Tuesday night, the longterm fate of venerable Carrboro institution Cat's Cradle came up in a Board of Aldermen meeting -- at which a developer seemed to raise the possibility of the club moving to Durham. The Cradle has been in its current digs since 1993, and it's hard to imagine Carrboro without it. So here's some followup on that. Before anybody gets too excited, it's worth mentioning that nothing has been determined; and that all parties seem to want to keep the Cradle in Carrboro.
Are the Cat's Cradle's days in Carrboro numbered?
By Mark Schultz and David Menconi
Chapel Hill News/News & Observer
A developer proposing the renovation of the nightclub's East Main Street shopping center urged the Carrboro Board of Aldermen to approve the project Tuesday night, saying any further delay could send Cradle owner Frank Heath packing.
"It's absolutely an integral part of our project," Laura Van Sant said in an interview Wednesday. "It is a fact he has landlords in Durham offering him free space."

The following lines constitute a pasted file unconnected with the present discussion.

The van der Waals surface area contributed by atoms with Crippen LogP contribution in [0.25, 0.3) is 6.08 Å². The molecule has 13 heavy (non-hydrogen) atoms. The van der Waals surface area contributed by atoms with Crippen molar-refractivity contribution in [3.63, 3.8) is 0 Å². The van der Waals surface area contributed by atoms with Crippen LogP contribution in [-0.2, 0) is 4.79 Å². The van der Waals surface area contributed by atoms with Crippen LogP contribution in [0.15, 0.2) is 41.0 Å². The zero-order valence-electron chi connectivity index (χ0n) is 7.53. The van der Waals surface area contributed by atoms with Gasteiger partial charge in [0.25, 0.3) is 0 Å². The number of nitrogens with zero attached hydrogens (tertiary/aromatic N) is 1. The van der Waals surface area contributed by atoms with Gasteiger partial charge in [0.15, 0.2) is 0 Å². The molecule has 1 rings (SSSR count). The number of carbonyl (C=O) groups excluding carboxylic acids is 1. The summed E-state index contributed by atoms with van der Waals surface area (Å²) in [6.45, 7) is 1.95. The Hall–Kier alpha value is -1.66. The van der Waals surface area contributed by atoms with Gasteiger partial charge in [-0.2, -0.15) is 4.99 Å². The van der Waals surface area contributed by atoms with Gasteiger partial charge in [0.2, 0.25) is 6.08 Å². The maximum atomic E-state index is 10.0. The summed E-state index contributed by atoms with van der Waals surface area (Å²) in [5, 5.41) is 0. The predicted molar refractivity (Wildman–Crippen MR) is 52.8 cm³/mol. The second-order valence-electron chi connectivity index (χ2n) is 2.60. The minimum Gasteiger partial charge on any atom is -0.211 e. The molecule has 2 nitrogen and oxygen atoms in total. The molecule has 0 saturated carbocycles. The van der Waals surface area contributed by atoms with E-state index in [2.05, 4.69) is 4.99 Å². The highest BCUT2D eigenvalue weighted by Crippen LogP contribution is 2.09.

But it's not clear that delaying the 300 East Main Street project would force the Cradle to leave Carrboro. In an e-mail statement, Heath said he gets regular inquiries about relocating the Cradle to a larger space in one of the Triangle's other cities.
"It can get a bit frustrating knowing that our current spot really is where this venue needs to stay, while also knowing that we could benefit from a larger space," Heath wrote.
When asked about Van Sant's claim he'd been offered rent-free space in Durham, Heath answered that it was more along the lines of booking shows elsewhere than a space of his own to operate as Cat's Cradle.
From a competitive standpoint, the Cradle could benefit from a capacity larger than its current cap of around 600. Many acts bypass the Triangle for larger clubs such as Asheville's 940-capacity Orange Peel.
The 300 East Main Street project would transform the Carrboro strip shopping center housing the Cradle, The ArtsCenter and other businesses into four five-story buildings, a parking deck and pedestrian plaza.
The developers, most of whom are local, say they want to keep the existing tenants -- and Heath wants to keep the Cradle in Carrboro. Losing the Cradle, Vant Sant said, would be a major setback for the project.
"It's certainly a big fear for us," she said, "and we think it would be a big fear for the town."